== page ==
Summary of the Trojan War will not be

Summary of the Trojan War will not be

Jean Zhirod
Trojan War will not be
The plot is a free interpretation of the ancient Greek myth. The Trojan prince Paris had already stolen Helen Spartan, but the war had not yet begun. Still alive King Priam and Hector, did not become Andromache’s slaves and the prophesying Cassandra, young Polixena did not die under the sacrificial knife, she does not cry over the ruins of Troy Hecuba, mourning the dead children and her husband. The Trojan War will not be, for the great Hector, having won complete victory over the barbarians, returns to his native city with one thought: the gates of war must be closed forever.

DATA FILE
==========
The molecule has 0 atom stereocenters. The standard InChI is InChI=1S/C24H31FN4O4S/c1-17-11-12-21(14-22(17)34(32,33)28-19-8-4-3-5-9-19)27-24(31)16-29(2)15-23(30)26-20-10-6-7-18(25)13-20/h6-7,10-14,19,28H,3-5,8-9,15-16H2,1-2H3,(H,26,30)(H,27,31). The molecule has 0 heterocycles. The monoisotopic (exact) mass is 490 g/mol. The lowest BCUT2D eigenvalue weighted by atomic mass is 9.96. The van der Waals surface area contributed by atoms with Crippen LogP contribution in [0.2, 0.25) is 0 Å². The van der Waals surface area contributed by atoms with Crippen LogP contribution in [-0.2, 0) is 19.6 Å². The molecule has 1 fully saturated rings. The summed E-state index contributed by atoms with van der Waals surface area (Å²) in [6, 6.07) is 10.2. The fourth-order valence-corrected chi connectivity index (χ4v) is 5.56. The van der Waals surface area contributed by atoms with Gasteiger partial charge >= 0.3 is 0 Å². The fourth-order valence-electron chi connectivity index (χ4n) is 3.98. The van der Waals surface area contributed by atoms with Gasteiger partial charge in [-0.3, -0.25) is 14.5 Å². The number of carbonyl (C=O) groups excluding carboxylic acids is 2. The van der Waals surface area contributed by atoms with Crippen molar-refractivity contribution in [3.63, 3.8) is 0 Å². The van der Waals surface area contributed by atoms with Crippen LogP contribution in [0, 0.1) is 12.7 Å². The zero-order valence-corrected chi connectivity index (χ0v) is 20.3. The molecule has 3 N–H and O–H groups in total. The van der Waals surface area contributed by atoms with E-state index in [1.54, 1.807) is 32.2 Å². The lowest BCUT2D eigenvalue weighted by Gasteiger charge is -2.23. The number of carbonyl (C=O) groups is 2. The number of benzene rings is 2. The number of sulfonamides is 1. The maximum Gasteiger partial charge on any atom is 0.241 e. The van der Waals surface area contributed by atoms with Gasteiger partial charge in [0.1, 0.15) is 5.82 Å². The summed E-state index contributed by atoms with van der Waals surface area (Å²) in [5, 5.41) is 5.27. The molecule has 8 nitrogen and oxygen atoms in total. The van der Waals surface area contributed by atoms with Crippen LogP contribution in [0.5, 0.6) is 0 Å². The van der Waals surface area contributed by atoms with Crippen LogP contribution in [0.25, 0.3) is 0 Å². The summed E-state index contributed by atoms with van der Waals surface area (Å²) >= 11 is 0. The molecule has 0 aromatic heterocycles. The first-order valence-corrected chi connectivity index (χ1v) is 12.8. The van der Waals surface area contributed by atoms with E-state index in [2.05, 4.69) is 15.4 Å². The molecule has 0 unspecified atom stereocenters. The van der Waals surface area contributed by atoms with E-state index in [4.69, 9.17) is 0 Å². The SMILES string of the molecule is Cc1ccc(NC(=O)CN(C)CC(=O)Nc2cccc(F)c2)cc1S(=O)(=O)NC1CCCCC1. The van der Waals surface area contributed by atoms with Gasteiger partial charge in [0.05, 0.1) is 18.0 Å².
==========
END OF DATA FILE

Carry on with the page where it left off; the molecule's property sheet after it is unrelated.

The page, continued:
Andromache assures Cassandra that there will be no war, for Troy is beautiful, and Hector is wise. But Cassandra has his own arguments – the stupidity